Recent corporate activity

In 2006, Garmin released all of its software for Mac OS X.[16] Also in 2006, Garmin introduced a new corporate logo,[17] and the opening of its first retail store on Michigan Avenue in Chicago, Illinois.[18]

Products and brands

Marine GPS

The company’s first product was the GPS 100, a panel-mounted GPS receiver aimed at the marine market, priced at $2,500. It debuted at the 1990 International Marine Technology Exposition in Chicago. The product was an instant hit and generated a backlog of orders for 5,000 units. In response to the demand thus created, Kao traveled (January 1991) to Taipei to set up manufacturing facilities.

Handheld GPS

Another early product, a handheld GPS receiver, proved popular with military personnel serving in Kuwait and Saudi Arabia during the 1991 Gulf War. In the early 2000s, Garmin launched a series of personal GPS devices aimed at recreational runners called the Forerunner. A similar wrist-worn GPS device with two dimensional GPS tracking and waypoint projection called the Garmin Foretrex is popular among day hikers, off-road mountain bikers, and sailboat racers.

A late-model Garmin eTrex H showing a solid fix from multiple satellites.

One of the most popular of the Garmin handheld GPS receivers, the compact eTrex series, was introduced in 1998. Within the eTrex line are several models packaging several different features and options. The original eTrex, commonly nicknamed "eTrex Yellow", was a sensation when it first appeared, as it offered a lightweight (5.3 oz/150 g), waterproof, palm-sized 12-channel GPS receiver to backpackers, hikers, and others afoot in remote areas, along with a battery life of up to 22 hours on just two AA-size batteries.[19] The eTrex 'Yellow' was replaced in 2007 by the eTrex H, which added a high-sensitivity receiver.[20] Other more advanced eTrex models include the Summit, Venture, Legend, and Vista, each with various additional features such as WAAS, altimeter, digital compass, city database, and highway maps. Many models come in color and expandable-memory versions.[21]

The Geko series is a later compact line of handheld GPS receivers aimed at the budget or lightweight hiking market.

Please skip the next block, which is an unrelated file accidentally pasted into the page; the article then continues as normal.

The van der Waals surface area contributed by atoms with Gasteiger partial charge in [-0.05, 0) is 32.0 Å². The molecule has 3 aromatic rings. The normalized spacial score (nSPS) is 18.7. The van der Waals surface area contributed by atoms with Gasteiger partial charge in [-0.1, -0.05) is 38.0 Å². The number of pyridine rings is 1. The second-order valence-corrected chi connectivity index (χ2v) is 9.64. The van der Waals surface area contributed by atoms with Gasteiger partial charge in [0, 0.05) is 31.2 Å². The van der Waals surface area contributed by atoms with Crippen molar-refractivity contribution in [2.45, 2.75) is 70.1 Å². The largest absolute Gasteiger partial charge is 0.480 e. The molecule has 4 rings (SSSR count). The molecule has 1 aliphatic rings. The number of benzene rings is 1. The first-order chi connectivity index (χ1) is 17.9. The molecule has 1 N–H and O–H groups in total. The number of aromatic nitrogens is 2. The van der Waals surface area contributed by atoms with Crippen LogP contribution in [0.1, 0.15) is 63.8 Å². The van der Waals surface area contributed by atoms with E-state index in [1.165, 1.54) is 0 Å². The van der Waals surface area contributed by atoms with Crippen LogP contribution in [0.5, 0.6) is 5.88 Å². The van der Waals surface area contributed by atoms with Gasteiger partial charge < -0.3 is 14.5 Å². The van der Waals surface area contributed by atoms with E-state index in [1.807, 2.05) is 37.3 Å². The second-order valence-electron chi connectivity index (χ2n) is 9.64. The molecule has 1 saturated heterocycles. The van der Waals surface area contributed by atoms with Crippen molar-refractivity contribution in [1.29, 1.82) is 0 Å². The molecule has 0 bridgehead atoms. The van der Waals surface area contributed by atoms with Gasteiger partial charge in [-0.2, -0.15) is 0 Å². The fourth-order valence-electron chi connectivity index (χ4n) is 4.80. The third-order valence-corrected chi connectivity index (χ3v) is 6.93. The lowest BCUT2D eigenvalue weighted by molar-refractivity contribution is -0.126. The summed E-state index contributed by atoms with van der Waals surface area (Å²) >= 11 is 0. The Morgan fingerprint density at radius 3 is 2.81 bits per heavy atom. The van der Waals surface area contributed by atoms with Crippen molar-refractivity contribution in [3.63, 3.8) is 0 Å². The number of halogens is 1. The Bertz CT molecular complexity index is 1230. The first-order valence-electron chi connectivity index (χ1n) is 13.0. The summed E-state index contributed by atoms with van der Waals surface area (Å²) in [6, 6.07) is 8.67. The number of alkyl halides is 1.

In 2004 Garmin introduced its 60C line of handheld GPS mapping receivers, featuring increased sensitivity and storage capacity along with a battery life of up to 30 hours in battery-save mode. This was followed by the 60Cx and 60CSx with improved color map displays. The 60Cx and 60CSx have been used as primary navigational tools on several adventure and exploration trips to remote areas around the world, including a rafting expedition down the entirety of the Amazon River in 2008.[22][23][24]

With the GTM-11, GTM 20 and GTM 25, a Garmin GPS device receives and uses Traffic Message Channel (TMC) information.[25] Also, some Garmin nüvi (1690, 1490T, 1450T, 1390T, 1390, 1350, 1260, 1250 and 265WT, 265T, 265W, 265, 255w and 255) comes with an integrated TMC receiver.

iQue PDA receivers

In 2003 Garmin launched the iQue line of integrated PDA-GPS receivers. On 31 October 2005 the iQue M4 became the first PDA that did not require a PC to preload the maps. The American version came with built-in maps of North America, while the UK version was supplied pre-loaded with maps of Western Europe.

On The Road GPS

Garmin nüvi 255W, with a 4.3 inch diagonal display

In October 2005, Garmin released the StreetPilot i-Series, compact GPS navigators which come in three models, i2, i3, i5. The i2 has a monochrome display, and maps need to be loaded on a Transflash card. The i3 is similar to the i2, except it has a color screen. The i5 has a color screen and the maps come preprogrammed into the device. More advanced versions of the StreetPilot include the c-Series, some of which sport large colour touchscreens, FM traffic notifications, support for weather and information updates from MSN Direct, and Bluetooth support.